Hey Google, you missed a trick

Those Google Streetview cars have definitely given us all a valuable new tool. TV shows and news broadcasts always tend to use the Streetview images to get a quick visual and they supplement the existing top-down maps very well indeed.

Sure, there was a fair amount of controversy when we found out that Google cars had accidentally / on purpose sniffed out WiFi network details, and some countries have protested at the supposed invasion of privacy, but….


..Google, in my opinion, have missed a massive opportunity.

Hey Google, you missed a trick

The cars are still driving around as we speak, constantly updating the Streetview images and adding new roads to the system as they’re built. Google bikes equipped with special cameras are now travelling around historic sites and there’s people with Streetview backpacks capturing images of the UK canal network.

Pretty amazing huh? But, in my opinion they’ve forgotten something.

Over the years we’ve seen a number of efforts to map the mobile phone coverage of our major networks. A recent initiative involved volunteers running an app in the background to check voice and data coverage. There’s also been a “sitefiner” system which sadly isn’t updated any longer. The latter at least showed you where your local mobile mast is, but you still have to mostly rely on the coverage maps of operators as a reference point. If you’re switching networks it’s always a major consideration, especially if you’re not sat in the middle of a major city.

So, with those Google cars making continual trips around our planet, why not pop a mobile signal detector in the boot too? Real, street-level data of mobile coverage would be a popular destination on the web, and that extra “layer” on a Google Map would be beneficial to travellers and businesses alike.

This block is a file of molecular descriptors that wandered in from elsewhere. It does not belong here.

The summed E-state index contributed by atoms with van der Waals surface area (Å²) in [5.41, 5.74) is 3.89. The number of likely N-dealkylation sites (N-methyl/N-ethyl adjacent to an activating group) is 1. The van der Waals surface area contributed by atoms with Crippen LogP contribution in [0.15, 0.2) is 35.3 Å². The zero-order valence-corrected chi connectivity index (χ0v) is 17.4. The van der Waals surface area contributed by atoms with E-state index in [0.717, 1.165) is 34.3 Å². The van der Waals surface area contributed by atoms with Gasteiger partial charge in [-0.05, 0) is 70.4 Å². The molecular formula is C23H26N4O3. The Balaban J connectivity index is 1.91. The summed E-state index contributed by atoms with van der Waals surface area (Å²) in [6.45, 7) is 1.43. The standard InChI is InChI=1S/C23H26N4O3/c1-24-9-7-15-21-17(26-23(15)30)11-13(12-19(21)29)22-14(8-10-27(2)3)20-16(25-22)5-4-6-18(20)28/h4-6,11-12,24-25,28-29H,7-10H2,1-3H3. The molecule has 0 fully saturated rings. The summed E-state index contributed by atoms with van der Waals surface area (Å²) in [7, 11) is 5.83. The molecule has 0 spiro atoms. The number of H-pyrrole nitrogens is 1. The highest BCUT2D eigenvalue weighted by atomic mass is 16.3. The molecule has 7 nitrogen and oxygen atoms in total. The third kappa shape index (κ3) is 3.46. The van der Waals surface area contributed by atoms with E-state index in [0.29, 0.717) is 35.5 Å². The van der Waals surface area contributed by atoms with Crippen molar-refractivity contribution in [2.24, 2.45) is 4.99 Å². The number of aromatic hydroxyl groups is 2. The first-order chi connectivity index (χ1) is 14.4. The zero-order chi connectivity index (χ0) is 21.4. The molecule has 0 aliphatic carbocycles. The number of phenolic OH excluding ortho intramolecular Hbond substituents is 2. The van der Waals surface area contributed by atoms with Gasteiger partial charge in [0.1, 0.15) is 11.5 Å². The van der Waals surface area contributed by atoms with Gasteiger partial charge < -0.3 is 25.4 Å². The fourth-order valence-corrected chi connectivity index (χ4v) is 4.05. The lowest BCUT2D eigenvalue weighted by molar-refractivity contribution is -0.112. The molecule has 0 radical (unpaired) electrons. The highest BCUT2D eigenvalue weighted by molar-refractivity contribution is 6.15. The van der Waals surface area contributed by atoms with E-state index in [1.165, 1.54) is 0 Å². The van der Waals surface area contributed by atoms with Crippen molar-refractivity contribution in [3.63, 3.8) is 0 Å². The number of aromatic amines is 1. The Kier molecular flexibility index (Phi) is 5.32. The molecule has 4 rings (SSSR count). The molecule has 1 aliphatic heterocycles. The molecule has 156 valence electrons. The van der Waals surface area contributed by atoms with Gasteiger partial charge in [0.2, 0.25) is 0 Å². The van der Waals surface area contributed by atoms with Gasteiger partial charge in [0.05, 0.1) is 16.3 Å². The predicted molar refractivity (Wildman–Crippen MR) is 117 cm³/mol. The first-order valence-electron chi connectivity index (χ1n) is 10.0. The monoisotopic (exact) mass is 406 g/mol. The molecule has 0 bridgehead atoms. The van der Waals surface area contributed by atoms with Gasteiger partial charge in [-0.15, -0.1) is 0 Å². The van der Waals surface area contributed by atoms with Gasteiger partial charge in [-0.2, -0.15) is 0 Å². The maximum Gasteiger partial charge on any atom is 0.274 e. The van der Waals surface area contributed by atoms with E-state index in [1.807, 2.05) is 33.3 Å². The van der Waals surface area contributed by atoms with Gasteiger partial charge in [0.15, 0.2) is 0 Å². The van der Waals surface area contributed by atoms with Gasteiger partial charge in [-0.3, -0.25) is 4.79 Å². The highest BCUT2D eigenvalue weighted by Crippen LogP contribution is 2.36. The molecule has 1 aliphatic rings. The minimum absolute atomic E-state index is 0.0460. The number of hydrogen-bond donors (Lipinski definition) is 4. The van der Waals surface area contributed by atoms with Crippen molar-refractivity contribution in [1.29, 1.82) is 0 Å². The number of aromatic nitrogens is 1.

Hey Google, you missed a trick

Sure, the data would have to reveal the “capture date” and yes, currently many 4G masts are being hastily erected to provide the super-fast data we desire, but I also believe it’s something we would all use – especially now that a fast data connection is just as important as phone coverage.

Take this morning as an example. I have a phone on test and, during my eco-friendly car-share up the M6 from Junction 11 to Junction 16, I listened to some streaming internet radio. The tunes that were being played were so good that I wanted to record them but my paid-for version of TuneIn (with the record facility) had an O2 SIM in. During the journey I enjoyed a completely smooth and uninterupted stream on my usual phone (via Three) but had to endure lots of drop-outs and GPRS connectivity on the O2 SIM. In my local town it was fine, but receiving GPRS when the “official” network maps show something else is annoying at best.

So, this is my open letter to Google. Map our voice, 3G and 4G data please.

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